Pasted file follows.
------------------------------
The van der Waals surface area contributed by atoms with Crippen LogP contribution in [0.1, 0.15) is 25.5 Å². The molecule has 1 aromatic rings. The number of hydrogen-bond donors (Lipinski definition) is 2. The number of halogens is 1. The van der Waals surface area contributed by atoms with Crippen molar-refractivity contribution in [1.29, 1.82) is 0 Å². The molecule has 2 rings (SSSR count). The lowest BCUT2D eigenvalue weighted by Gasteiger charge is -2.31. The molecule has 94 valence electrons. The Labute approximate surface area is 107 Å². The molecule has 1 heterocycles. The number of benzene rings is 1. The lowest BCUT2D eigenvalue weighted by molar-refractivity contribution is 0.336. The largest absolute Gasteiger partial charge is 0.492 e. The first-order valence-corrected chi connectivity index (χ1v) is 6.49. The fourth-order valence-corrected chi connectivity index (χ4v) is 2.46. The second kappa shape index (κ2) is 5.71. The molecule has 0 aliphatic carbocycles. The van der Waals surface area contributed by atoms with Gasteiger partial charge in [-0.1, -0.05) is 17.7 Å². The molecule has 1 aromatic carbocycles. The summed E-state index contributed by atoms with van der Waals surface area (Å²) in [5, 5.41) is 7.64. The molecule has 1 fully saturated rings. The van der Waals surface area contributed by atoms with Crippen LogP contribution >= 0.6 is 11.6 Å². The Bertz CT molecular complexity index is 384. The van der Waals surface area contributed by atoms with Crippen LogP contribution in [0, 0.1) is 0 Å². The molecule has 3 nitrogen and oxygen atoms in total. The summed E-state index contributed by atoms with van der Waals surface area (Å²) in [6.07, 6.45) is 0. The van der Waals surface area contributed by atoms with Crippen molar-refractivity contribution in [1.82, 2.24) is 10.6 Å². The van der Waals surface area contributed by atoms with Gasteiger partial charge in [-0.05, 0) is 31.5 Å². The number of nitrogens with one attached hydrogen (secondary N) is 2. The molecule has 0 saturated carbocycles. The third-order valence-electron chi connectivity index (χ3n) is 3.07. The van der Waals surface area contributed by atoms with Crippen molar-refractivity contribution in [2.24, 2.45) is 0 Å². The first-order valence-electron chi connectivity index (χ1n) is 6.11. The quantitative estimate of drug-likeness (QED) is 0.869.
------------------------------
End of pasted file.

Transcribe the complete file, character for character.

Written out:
The van der Waals surface area contributed by atoms with Crippen LogP contribution in [0.1, 0.15) is 25.5 Å². The molecule has 1 aromatic rings. The number of hydrogen-bond donors (Lipinski definition) is 2. The number of halogens is 1. The van der Waals surface area contributed by atoms with Crippen molar-refractivity contribution in [1.29, 1.82) is 0 Å². The molecule has 2 rings (SSSR count). The lowest BCUT2D eigenvalue weighted by Gasteiger charge is -2.31. The molecule has 94 valence electrons. The Labute approximate surface area is 107 Å². The molecule has 1 heterocycles. The number of benzene rings is 1. The lowest BCUT2D eigenvalue weighted by molar-refractivity contribution is 0.336. The largest absolute Gasteiger partial charge is 0.492 e. The first-order valence-corrected chi connectivity index (χ1v) is 6.49. The fourth-order valence-corrected chi connectivity index (χ4v) is 2.46. The second kappa shape index (κ2) is 5.71. The molecule has 0 aliphatic carbocycles. The van der Waals surface area contributed by atoms with Gasteiger partial charge in [-0.1, -0.05) is 17.7 Å². The molecule has 1 aromatic carbocycles. The summed E-state index contributed by atoms with van der Waals surface area (Å²) in [5, 5.41) is 7.64. The molecule has 1 fully saturated rings. The van der Waals surface area contributed by atoms with Crippen LogP contribution >= 0.6 is 11.6 Å². The Bertz CT molecular complexity index is 384. The van der Waals surface area contributed by atoms with Crippen LogP contribution in [0, 0.1) is 0 Å². The molecule has 3 nitrogen and oxygen atoms in total. The summed E-state index contributed by atoms with van der Waals surface area (Å²) in [6.07, 6.45) is 0. The van der Waals surface area contributed by atoms with Crippen molar-refractivity contribution in [1.82, 2.24) is 10.6 Å². The van der Waals surface area contributed by atoms with Gasteiger partial charge in [-0.05, 0) is 31.5 Å². The number of nitrogens with one attached hydrogen (secondary N) is 2. The molecule has 0 saturated carbocycles. The third-order valence-electron chi connectivity index (χ3n) is 3.07. The van der Waals surface area contributed by atoms with Crippen molar-refractivity contribution in [2.24, 2.45) is 0 Å². The first-order valence-electron chi connectivity index (χ1n) is 6.11. The quantitative estimate of drug-likeness (QED) is 0.869.